But having pride in giving “exquisite service” and not being noticed when you are doing a perfect job might just be the most rewarding thing you can do in life.

What happens is that you spend more time pursuing excellence than praise.

And it’s even more satisfying when the praise eventually comes as a result of your patience—it is better when you aren’t actively looking for it.

I encourage those of you who are overseeing everything in a business to be more conscious of this if you can.

Excellence must be noticed and rewarded whether the job function directly makes money for the company or if it’s a behind-the-scenes, less glamourous function.

The wonderful telephone operator who solves a customer’s problem and saves an order or avoids a cancellation, probably made the day of someone they will never meet…and they are a hero to your business as much as the top performing salesperson or marketer.

And the folks who do the behind-the-scenes jobs also seem to find so much satisfaction in “saving the day” whether it’s noticed by one or many.

I guess it’s obvious too that hiring for this personality types–people who live to serve–will make your business better.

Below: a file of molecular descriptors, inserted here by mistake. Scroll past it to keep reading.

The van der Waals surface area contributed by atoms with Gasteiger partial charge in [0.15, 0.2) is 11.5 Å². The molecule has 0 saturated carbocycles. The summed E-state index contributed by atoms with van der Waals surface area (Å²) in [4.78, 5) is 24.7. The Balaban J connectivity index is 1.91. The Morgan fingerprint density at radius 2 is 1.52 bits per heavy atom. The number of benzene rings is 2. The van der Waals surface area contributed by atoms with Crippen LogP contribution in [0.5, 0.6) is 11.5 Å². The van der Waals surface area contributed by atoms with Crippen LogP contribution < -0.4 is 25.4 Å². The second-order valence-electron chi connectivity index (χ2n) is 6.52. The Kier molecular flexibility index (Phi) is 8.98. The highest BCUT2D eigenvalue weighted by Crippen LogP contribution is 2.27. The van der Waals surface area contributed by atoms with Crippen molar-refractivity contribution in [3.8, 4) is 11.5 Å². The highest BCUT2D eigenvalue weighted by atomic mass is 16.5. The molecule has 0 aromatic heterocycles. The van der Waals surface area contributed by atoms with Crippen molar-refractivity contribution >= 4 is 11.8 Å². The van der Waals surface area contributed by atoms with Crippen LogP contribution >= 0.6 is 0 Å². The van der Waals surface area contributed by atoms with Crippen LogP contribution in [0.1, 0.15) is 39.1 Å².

You must have people in your life and in your business who simply love to make order out of chaos.

Please take this audit of your business right now: If you have people on your staff (or who you work with) that only hear from you (or irate customers) when they screw up, you need to be the one to acknowledge their solid work “behind the plate” when no one else is noticing or acknowledging.

I have another post that expanded on this topic called, “The return on returns”… which explored other ways you can make sure your customer service and “back end operation” are as impressive as your front end marketing efforts.

I know the back end is not as glamorous or sexy…but without total dedication to customer care once someone buys from you, you will lose them in a heartbeat and negate all of the great work you did to win them over with your brilliant copy and an offer they couldn’t refuse.

Direct marketing rule of thumb:

It is much easier and less costly to keep an existing customer than to acquire a new one.

Lifetime value (“LTV”) is the most important calculation and it is far more important how much money you make on the first sale.

And it’s really OK to simply strive for “nice game ump” at various points along the way during that lifetime…whether it’s you, your associates or your employees.